Alaska Fish & Wildlife News
Don’t Let it Loose!
How Some Invasive Species are Introduced to Alaska
Maybe you saw it on the evening news or your favorite reality television show. This January the Florida Fish and Wildlife Commission hosted a Python Challenge in the Everglades that drew more than 1,000 participants and countless observers. The plan: if humans can nearly or completely wipe out entire species by unintentionally overhunting, then maybe invasive species can be eradicated by siccing the hunters on them. The moral of this story is that pets released into the wild can become an invasive species problem. Yep, those pythons in the Everglades started out as someone’s pet! Florida is home to many other rogue pets, including lionfish, various parrots and cockatoos, Gambian pouch rats and Mexican red-bellied squirrels. You’re thinking, “But, Alaska and Florida couldn’t be more different.” You're right; but Florida is an extreme example of what can happen when pets are released into the wild, are able to overwinter, and then develop breeding populations.
No doubt, Florida offers a much more accommodating climate compared to Alaska, and I’m certainly not suggesting that Alaska is concerned about the establishment of pythons. However, over the years the Alaska Department of Fish and Game (ADF&G) has investigated reports of a number of nonnative animals that started out as pets, either in someone’s home or in a classroom. This year we’ve received more reports than in previous years.
The increase in reports may be the result of outreach efforts by agencies and organizations to identify invasive species statewide. If the public is better informed about the types of organisms to look for and the effect nonnative species can have on our native ecosystems, then maybe they will report something as unusual as a blue-spotted salamander or as common as a koi (goldfish). We’re hoping this information will also help pet owners and teachers to be more responsible when it comes time to get rid of an unwanted pet.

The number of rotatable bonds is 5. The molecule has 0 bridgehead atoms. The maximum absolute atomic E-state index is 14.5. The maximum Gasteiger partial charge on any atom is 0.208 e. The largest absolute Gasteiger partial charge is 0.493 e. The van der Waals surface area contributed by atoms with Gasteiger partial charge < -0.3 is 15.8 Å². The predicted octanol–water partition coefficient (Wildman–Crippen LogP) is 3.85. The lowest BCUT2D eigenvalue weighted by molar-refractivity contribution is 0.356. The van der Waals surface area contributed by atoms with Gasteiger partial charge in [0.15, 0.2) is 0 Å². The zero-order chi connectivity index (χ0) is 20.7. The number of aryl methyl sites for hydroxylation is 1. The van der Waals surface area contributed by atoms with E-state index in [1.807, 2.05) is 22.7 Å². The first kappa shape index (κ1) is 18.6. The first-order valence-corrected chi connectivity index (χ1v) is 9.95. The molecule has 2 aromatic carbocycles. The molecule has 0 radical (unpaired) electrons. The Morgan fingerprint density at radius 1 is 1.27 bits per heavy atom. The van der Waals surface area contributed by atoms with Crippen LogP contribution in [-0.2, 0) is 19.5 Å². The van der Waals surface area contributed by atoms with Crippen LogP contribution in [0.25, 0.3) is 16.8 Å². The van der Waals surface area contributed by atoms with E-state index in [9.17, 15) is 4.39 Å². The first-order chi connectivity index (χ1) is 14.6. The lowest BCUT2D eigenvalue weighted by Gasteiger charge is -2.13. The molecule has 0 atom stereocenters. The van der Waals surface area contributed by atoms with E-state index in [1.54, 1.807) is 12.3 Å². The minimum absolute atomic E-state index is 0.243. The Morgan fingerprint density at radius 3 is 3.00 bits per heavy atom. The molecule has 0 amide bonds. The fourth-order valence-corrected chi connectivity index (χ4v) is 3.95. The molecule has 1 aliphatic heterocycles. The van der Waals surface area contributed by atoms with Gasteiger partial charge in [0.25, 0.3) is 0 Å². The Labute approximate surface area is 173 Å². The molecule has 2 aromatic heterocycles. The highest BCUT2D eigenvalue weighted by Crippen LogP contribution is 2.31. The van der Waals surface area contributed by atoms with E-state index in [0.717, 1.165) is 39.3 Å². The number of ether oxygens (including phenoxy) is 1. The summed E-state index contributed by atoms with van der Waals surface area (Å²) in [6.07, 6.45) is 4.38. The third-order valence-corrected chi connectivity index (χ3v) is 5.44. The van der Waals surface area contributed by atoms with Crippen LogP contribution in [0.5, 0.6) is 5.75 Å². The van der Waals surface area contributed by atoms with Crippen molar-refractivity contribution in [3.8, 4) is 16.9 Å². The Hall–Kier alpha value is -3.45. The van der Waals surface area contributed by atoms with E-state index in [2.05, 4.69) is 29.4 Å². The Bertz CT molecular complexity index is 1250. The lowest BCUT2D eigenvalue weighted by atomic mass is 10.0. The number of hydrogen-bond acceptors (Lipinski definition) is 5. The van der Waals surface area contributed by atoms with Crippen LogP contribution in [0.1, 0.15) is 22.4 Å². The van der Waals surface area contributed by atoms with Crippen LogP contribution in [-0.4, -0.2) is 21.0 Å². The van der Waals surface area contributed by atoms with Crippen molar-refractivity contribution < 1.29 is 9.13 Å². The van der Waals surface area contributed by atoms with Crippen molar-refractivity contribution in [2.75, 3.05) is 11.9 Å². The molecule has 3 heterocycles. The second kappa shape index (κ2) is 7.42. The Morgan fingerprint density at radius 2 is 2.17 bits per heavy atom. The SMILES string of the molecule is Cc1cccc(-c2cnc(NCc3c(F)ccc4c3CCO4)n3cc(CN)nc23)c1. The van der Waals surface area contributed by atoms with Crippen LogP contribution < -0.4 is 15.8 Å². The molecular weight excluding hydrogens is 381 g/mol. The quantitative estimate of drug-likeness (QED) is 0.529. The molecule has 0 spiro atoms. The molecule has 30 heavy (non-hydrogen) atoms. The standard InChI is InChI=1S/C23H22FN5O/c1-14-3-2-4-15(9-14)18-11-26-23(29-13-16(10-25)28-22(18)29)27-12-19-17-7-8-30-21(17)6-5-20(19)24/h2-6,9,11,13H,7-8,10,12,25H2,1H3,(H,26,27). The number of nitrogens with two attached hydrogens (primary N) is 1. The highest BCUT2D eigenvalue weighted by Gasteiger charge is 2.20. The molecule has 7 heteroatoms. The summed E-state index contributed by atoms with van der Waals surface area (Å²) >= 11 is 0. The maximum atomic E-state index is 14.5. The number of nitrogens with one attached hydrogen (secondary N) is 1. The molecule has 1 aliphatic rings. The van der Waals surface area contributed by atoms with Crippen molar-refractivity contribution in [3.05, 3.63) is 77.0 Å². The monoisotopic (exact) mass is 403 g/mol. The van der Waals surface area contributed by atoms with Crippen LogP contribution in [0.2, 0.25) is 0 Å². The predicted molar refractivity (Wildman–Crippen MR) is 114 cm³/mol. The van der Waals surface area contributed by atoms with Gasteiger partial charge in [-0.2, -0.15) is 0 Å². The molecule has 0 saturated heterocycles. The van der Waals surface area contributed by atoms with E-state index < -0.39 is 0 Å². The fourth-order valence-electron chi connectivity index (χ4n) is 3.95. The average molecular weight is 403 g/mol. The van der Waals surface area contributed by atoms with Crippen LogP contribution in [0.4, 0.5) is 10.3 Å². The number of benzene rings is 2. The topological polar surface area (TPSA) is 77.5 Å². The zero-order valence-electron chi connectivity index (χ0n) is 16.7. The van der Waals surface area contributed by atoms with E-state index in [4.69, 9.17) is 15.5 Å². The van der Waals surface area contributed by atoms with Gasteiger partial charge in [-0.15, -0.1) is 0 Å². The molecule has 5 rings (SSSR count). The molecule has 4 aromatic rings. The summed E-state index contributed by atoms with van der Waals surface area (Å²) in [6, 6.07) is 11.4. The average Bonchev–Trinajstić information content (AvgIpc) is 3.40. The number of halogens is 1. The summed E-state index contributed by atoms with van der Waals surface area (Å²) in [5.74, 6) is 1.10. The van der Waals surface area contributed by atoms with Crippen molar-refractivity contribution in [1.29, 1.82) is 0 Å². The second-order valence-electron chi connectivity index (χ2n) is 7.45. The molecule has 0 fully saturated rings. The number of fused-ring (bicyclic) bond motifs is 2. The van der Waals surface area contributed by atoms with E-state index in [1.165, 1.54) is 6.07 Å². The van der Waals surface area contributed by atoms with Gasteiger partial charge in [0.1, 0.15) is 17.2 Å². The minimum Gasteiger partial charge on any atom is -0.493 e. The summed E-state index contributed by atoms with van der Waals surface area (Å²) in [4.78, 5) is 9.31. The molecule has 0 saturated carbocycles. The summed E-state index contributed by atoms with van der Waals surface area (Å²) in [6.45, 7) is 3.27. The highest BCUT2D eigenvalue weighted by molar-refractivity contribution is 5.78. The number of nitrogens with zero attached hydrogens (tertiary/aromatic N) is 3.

First, there was the red-legged frog. In the 1980’s a school teacher purchased a few clusters of frog eggs from a biological supply house. The teacher provided a learning opportunity as the class nurtured the eggs to tadpoles and then to frogs. When the end of school came the teacher did something many pet owners think of as the compassionate way to get rid of a pet that is no longer wanted - the teacher released the frogs into the wild on Chichagof Island.
What’s the matter with red-legged frogs leaping through the lowlands of Southeast Alaska? First, because they are not native, they may threaten the viability of the native Western toad populations on the island. Next, the released frogs may carry parasites, pathogens or diseases, such as the chytrid fungus, that could infect native amphibians. Chytrid fungus has caused significant declines in amphibian populations globally.
Perhaps the teacher didn’t have the heart to euthanize the pets himself. He certainly wouldn’t be alone in that sentiment. Oregon State University (OSU) and Oregon Sea Grant investigated the role that teachers and biological suppliers play in the introduction of invasive species into the wild. They found that one in four educators who used live animals as part of their science curriculum released the organisms into the wild after the lesson or the school year was over.